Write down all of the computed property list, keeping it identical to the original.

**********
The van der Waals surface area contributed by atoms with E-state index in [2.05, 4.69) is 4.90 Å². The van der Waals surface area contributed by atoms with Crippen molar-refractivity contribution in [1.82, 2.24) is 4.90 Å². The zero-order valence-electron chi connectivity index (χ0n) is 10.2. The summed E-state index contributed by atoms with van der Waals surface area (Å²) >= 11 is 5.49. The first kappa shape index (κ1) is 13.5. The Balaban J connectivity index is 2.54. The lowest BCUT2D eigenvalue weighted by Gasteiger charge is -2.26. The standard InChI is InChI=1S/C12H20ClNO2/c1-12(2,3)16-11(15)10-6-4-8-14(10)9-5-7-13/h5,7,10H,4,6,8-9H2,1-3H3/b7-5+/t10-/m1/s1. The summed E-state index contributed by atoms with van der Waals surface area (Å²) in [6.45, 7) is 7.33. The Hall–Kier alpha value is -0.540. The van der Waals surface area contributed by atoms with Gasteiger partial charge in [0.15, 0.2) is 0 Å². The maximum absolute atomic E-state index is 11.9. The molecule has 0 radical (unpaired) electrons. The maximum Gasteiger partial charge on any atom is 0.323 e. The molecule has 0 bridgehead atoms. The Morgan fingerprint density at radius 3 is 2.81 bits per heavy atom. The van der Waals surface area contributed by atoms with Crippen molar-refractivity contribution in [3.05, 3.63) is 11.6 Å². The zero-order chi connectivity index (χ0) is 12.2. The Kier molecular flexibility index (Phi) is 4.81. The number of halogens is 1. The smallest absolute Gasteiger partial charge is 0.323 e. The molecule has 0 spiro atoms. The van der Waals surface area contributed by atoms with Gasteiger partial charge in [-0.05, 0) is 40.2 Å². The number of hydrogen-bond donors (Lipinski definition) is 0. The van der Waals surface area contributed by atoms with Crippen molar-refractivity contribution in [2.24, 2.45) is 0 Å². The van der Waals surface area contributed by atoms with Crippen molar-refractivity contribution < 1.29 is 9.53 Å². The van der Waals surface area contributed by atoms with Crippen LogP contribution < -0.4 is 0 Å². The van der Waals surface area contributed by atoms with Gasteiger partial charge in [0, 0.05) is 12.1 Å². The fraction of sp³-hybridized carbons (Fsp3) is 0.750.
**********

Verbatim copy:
The van der Waals surface area contributed by atoms with E-state index in [2.05, 4.69) is 4.90 Å². The van der Waals surface area contributed by atoms with Crippen molar-refractivity contribution in [1.82, 2.24) is 4.90 Å². The zero-order valence-electron chi connectivity index (χ0n) is 10.2. The summed E-state index contributed by atoms with van der Waals surface area (Å²) >= 11 is 5.49. The first kappa shape index (κ1) is 13.5. The Balaban J connectivity index is 2.54. The lowest BCUT2D eigenvalue weighted by Gasteiger charge is -2.26. The standard InChI is InChI=1S/C12H20ClNO2/c1-12(2,3)16-11(15)10-6-4-8-14(10)9-5-7-13/h5,7,10H,4,6,8-9H2,1-3H3/b7-5+/t10-/m1/s1. The summed E-state index contributed by atoms with van der Waals surface area (Å²) in [6.45, 7) is 7.33. The Hall–Kier alpha value is -0.540. The van der Waals surface area contributed by atoms with Gasteiger partial charge in [0.15, 0.2) is 0 Å². The maximum absolute atomic E-state index is 11.9. The molecule has 0 radical (unpaired) electrons. The maximum Gasteiger partial charge on any atom is 0.323 e. The molecule has 0 bridgehead atoms. The Morgan fingerprint density at radius 3 is 2.81 bits per heavy atom. The van der Waals surface area contributed by atoms with Crippen molar-refractivity contribution in [3.05, 3.63) is 11.6 Å². The zero-order chi connectivity index (χ0) is 12.2. The Kier molecular flexibility index (Phi) is 4.81. The number of halogens is 1. The smallest absolute Gasteiger partial charge is 0.323 e. The molecule has 0 spiro atoms. The van der Waals surface area contributed by atoms with Gasteiger partial charge in [-0.05, 0) is 40.2 Å². The number of hydrogen-bond donors (Lipinski definition) is 0. The van der Waals surface area contributed by atoms with Crippen molar-refractivity contribution in [2.24, 2.45) is 0 Å². The van der Waals surface area contributed by atoms with Crippen molar-refractivity contribution < 1.29 is 9.53 Å². The van der Waals surface area contributed by atoms with Crippen LogP contribution < -0.4 is 0 Å². The van der Waals surface area contributed by atoms with Gasteiger partial charge in [0, 0.05) is 12.1 Å². The fraction of sp³-hybridized carbons (Fsp3) is 0.750.